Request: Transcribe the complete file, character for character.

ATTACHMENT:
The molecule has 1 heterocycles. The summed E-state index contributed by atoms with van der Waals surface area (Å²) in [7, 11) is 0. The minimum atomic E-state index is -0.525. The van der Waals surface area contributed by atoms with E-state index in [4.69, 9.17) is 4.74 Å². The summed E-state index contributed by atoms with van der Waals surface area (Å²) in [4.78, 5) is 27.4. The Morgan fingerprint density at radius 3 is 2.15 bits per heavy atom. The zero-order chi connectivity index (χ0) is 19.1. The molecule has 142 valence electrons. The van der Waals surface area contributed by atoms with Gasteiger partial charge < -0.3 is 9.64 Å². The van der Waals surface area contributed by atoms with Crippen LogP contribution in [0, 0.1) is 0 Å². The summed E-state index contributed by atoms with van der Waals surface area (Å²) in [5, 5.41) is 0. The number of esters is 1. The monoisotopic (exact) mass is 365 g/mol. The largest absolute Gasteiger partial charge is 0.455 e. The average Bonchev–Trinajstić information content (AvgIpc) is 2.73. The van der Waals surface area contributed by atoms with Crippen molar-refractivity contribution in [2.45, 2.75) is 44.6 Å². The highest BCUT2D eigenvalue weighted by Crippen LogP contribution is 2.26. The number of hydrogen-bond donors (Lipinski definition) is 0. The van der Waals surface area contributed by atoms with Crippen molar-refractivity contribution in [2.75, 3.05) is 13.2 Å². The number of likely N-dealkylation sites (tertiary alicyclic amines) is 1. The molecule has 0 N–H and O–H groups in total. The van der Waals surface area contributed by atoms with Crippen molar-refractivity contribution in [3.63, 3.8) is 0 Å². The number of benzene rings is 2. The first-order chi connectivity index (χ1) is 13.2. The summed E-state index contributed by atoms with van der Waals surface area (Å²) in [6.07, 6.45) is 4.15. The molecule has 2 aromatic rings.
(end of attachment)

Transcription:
The molecule has 1 heterocycles. The summed E-state index contributed by atoms with van der Waals surface area (Å²) in [7, 11) is 0. The minimum atomic E-state index is -0.525. The van der Waals surface area contributed by atoms with E-state index in [4.69, 9.17) is 4.74 Å². The summed E-state index contributed by atoms with van der Waals surface area (Å²) in [4.78, 5) is 27.4. The Morgan fingerprint density at radius 3 is 2.15 bits per heavy atom. The zero-order chi connectivity index (χ0) is 19.1. The molecule has 142 valence electrons. The van der Waals surface area contributed by atoms with Gasteiger partial charge < -0.3 is 9.64 Å². The van der Waals surface area contributed by atoms with Crippen LogP contribution in [0, 0.1) is 0 Å². The summed E-state index contributed by atoms with van der Waals surface area (Å²) in [5, 5.41) is 0. The number of esters is 1. The monoisotopic (exact) mass is 365 g/mol. The largest absolute Gasteiger partial charge is 0.455 e. The average Bonchev–Trinajstić information content (AvgIpc) is 2.73. The van der Waals surface area contributed by atoms with Crippen molar-refractivity contribution in [2.45, 2.75) is 44.6 Å². The highest BCUT2D eigenvalue weighted by Crippen LogP contribution is 2.26. The number of hydrogen-bond donors (Lipinski definition) is 0. The van der Waals surface area contributed by atoms with Crippen molar-refractivity contribution in [2.75, 3.05) is 13.2 Å². The number of likely N-dealkylation sites (tertiary alicyclic amines) is 1. The molecule has 0 N–H and O–H groups in total. The van der Waals surface area contributed by atoms with Crippen molar-refractivity contribution in [3.63, 3.8) is 0 Å². The number of benzene rings is 2. The first-order chi connectivity index (χ1) is 13.2. The summed E-state index contributed by atoms with van der Waals surface area (Å²) in [6.07, 6.45) is 4.15. The molecule has 2 aromatic rings.